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McLaren cautious on updates amid correlation concerns 08 May 2013

Sergio Perez (MEX) McLaren MP4-28.
Formula One World Championship, Rd4, Bahrain Grand Prix, Race Day, Bahrain International Circuit, Sakhir, Bahrain, Sunday, 21 April 2013 Jonathan Neale (GBR) McLaren Managing Director.
Formula One World Championship, Rd7, Canadian Grand Prix, Practice Day, Montreal, Canada, Friday, 8 June 2012 McLaren MP4-28 rear floor and exhaust exit detail on the grid.
Formula One World Championship, Rd4, Bahrain Grand Prix, Race Day, Bahrain International Circuit, Sakhir, Bahrain, Sunday, 21 April 2013 Jenson Button (GBR) McLaren MP4-28 leads Sergio Perez (MEX) McLaren MP4-28.
Formula One World Championship, Rd4, Bahrain Grand Prix, Race Day, Bahrain International Circuit, Sakhir, Bahrain, Sunday, 21 April 2013 Jenson Button (GBR) McLaren in parc ferme.
Formula One World Championship, Rd4, Bahrain Grand Prix, Race Day, Bahrain International Circuit, Sakhir, Bahrain, Sunday, 21 April 2013 Sergio Perez (MEX) McLaren MP4-28 makes a pit stop.
Formula One World Championship, Rd4, Bahrain Grand Prix, Practice, Bahrain International Circuit, Sakhir, Bahrain, Friday, 19 April 2013

McLaren are refusing to make any predictions about how much progress they can make in Spain this weekend, as they introduce a ‘significant’ number of updates to their troubled MP4-28 car. The Woking team, who came third in last year’s standings after winning seven Grands Prix, have yet to finish higher than fifth in 2013.

“The first European race will be one where everyone is bringing upgrades and our progress will be measured against our competitors,” said managing director Jonathan Neale in a Vodafone McLaren Mercedes phone-in. “I think we’ll be cautious at this stage and say that a measure of our progress will be revealed on Saturday afternoon and Sunday when we get a chance to quantify what we’ve done.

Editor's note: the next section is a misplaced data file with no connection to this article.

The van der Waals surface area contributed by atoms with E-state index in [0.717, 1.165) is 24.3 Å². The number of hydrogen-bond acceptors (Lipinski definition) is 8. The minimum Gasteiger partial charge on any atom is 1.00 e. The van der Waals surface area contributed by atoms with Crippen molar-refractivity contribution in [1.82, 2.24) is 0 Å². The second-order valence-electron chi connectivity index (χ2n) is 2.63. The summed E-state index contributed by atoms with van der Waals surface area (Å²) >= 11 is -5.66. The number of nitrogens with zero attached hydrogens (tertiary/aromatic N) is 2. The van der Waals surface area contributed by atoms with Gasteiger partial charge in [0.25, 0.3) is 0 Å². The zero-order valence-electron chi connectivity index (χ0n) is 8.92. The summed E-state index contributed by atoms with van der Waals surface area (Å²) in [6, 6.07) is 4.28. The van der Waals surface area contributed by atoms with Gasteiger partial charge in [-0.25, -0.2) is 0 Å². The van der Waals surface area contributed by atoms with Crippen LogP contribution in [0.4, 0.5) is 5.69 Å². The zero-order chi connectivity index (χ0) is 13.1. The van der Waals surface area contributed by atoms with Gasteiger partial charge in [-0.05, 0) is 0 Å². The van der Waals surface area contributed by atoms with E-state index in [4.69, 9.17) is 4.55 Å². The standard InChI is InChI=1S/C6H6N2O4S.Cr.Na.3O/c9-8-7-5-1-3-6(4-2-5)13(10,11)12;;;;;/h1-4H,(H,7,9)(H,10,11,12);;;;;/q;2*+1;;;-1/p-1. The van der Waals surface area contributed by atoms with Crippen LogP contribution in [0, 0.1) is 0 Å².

“I’m pleased with the way things are working and I think we’ve done a lot of very diligent work. We’ve had a straight-line test as well to be able to validate some of the information, but we’ll be cautious at this stage until we know where we’re at. Some things will work, some things won’t.”

Adding to McLaren’s current woes is a correlation problem, not dissimilar to that experienced by Ferrari last season, with factory-produced development data failing to match up with that subsequently experienced on track. According to Neale, sorting this is among the team’s top priorities.

“Looking forward, I believe that it’s really important that we sort out the issues with the car and the correlation,” he said. “All the time you’ve got that lingering doubt as to what went wrong where or how do we fix it, you’ve always got the opportunity for it to arise again.”

As McLaren look to close the performance gap to the frontrunners, Neale also believes that Friday track time will be of critical importance, not just in Barcelona this weekend but at every Grand Prix for the foreseeable future.

“We’ve got a lot more work to do on Fridays as well,” he said. “I don’t see us being able to just run the car without a huge degree of upgrades at most Fridays between now and the summer. We’ll continue to work very hard at this.”

With just 23 points from the first four races of the season, McLaren’s title hopes may already look bleak. Neale, however, insisted it is too early to write off their championship chances and maintained that race victories are not out of the question.

“I think it’s really important that we return to winning ways and that’s what our plan is,” he said. “As for the championship, that’s a long way out at the moment and I think we’ll be better placed to comment on that as we head towards the summer and the shutdown period.”

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